Overcoming the Sisyphus Syndrome
As the parties embark on yet another effort to reach a permanent peace agreement, they face any number of almost insurmountable obstacles. Obviously some are substance-related: most prominently the issues of refugees and Jerusalem. But there are process-related problems that are equally challenging: finding ways to avoid enlarging the size of the problem while seeking to resolve it; to make diplomacy viable by reducing incentives to resort to violence and make violence irrelevant; and to transform the process from a one-time deal into a cumulative one, with progress recorded and preserved.
The unwillingness to compromise on key substantive issues is the largest challenge. While a majority of Israelis and Palestinians support a two-state solution and while the main elements of any future agreement have become well known since 2000, Netanyahu has been reluctant to endorse the two-state goal and refused to accept any meaningful parameters as a frame for the current talks. As the leader of a coalition dominated by the right wing, he may well prefer winning elections to making painful concessions, concessions that he, for ideological and historical reasons, may well not support. Moreover, surveys among the publics of the two sides show no feasible solution to the most sensitive issues. This leads to a vicious circle—attempts to create facts on the ground by those in power (think settlement construction) to shape favorable parameters for a future agreement and in turn attempts to weaken or undo such efforts by the other side (think resorting to violence).
Settlement expansion is a problem magnifier. Israeli negotiators find it easy to give in to the demands of greedy settlers whose intentions are in direct violation of the goals of the peace process. If you are a settler, significant economic benefits provided by Israeli governments are the icing on the cake that makes the settlers dig in deeper and deeper taking away more and more land from Palestinians. But by giving in to settlers, and indeed encouraging their demands, Israeli negotiators tie their own hands in making the inevitable compromises. In game theory, such measures coerce an opponent, one that believes it has no viable alternative to negotiations, to make concessions quickly. In the Palestinian case, settlement expansion leads to a different outcome: to the conclusion that violence is the only means of ending occupation and building a state. A supply-and-demand dynamic ensues. Settlement construction leads to an increase in Palestinian public demand for violence. Hamas supplies the violence and gains public support while Abbas and Fatah are seen as gullible—even as America’s lackeys.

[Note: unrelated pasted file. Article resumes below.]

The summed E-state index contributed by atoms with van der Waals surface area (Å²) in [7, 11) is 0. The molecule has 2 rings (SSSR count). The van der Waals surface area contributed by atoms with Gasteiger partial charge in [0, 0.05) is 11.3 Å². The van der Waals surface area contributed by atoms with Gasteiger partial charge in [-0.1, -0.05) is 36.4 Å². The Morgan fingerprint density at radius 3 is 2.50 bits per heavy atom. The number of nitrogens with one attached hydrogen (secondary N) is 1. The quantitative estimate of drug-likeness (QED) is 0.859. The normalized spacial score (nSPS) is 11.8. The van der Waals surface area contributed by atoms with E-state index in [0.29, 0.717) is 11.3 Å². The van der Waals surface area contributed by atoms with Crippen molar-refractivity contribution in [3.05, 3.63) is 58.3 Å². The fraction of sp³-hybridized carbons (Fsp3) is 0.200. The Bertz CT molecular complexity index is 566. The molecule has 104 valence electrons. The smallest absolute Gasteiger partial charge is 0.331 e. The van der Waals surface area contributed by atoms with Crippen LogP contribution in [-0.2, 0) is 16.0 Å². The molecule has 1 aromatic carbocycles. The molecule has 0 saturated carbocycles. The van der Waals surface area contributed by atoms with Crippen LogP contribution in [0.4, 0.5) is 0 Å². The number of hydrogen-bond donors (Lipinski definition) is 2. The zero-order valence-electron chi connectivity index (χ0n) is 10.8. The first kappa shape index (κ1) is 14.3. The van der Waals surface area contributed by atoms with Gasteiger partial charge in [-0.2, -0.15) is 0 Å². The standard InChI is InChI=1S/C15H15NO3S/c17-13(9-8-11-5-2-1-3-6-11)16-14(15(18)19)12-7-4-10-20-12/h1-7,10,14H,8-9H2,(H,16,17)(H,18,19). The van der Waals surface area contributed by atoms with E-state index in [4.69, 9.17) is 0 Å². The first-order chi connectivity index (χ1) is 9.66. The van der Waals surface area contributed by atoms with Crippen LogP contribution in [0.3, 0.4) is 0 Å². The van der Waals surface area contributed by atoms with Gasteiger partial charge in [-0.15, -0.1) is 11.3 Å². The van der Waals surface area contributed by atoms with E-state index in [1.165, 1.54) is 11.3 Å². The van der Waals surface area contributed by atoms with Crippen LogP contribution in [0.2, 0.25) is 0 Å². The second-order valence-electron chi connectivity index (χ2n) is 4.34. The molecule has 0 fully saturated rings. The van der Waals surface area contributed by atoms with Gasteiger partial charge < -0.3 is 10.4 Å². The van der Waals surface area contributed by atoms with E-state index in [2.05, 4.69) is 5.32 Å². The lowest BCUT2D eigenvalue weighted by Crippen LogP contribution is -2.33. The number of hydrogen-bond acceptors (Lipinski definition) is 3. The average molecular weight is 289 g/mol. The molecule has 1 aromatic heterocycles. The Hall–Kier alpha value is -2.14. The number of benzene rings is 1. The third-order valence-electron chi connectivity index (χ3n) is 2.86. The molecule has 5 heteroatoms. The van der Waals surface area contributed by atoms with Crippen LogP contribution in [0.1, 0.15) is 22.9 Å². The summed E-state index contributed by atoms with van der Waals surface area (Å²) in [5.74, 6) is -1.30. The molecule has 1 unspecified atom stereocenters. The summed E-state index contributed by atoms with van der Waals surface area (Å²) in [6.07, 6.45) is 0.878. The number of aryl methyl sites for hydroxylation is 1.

Violence can indeed provide an alternative to negotiations. Israel went to war twice, in 2006 and 2009 against Hezbollah and Hamas, rather than negotiate with them. Hamas resorted to violence against the Palestinian Authority and Abbas in the Gaza Strip in June 2007 rather than accept a less-than-optimum power-sharing deal. In response, Fatah did the same to Hamas in the West Bank. Resorting to violence eliminates or at least weakens the viability of alternatives such as negotiations. As negotiators are ready to meet in Washington during this current round of negotiations, Hamas unleashed violent attacks in the West Bank in a bid to undermine negotiations. While it is certain that the PA will now crackdown harder on Hamas, lack of real progress in negotiations only helps Hamas frame such PA steps as collaboration with the enemy—and worse, with the settlers. Without legitimacy, the PA cannot sustain a continued and forceful crackdown for long.
And the peace process is faced with yet another obstacle. Palestinian negotiators have essentially remained the same set of characters with consistent positions. When they do manage to move towards compromise, those compromises are internalized. On the other hand, Israel has had more than half a dozen prime ministers, each wanting to start from scratch. Naturally, a newly elected leader wants to leave his or her mark on the process, sometimes even wishing to reshape it in its entirety. By the time progress is made, Israel finds itself ready for new elections that bring new leaders, new negotiators. Palestinians have to contend with a long or a short wait until the “process” begins anew, one more time.
Today, a sense of futility—the expectation of inevitable failure prevails: a kind of a Sisyphus syndrome. In Greek mythology, Sisyphus was punished by the gods, who force him to eternally roll a big rock up to the top of a mountain only to have it return the minute he arrives at the summit. For many it is a fitting metaphor as they witness the unfolding of yet another episode in a process that started in the early 1990s with little to show for a decades-long back-and-forth.
While failure of the current effort is not inevitable, the unwillingness to compromise on the main issues of the conflict due to ideological, historical and domestic factors might well eliminate the option of a quick fix. Given the absence of U.S. leadership in the substance of negotiations, the process of learning to compromise is time consuming, time the two sides do not have. Assuming they can manage to find ways to deal with settlements and violence, overcoming the Sisyphus syndrome becomes imperative. Perhaps it is here, keeping a record of progress, that the United States might find a more modest and productive role for itself.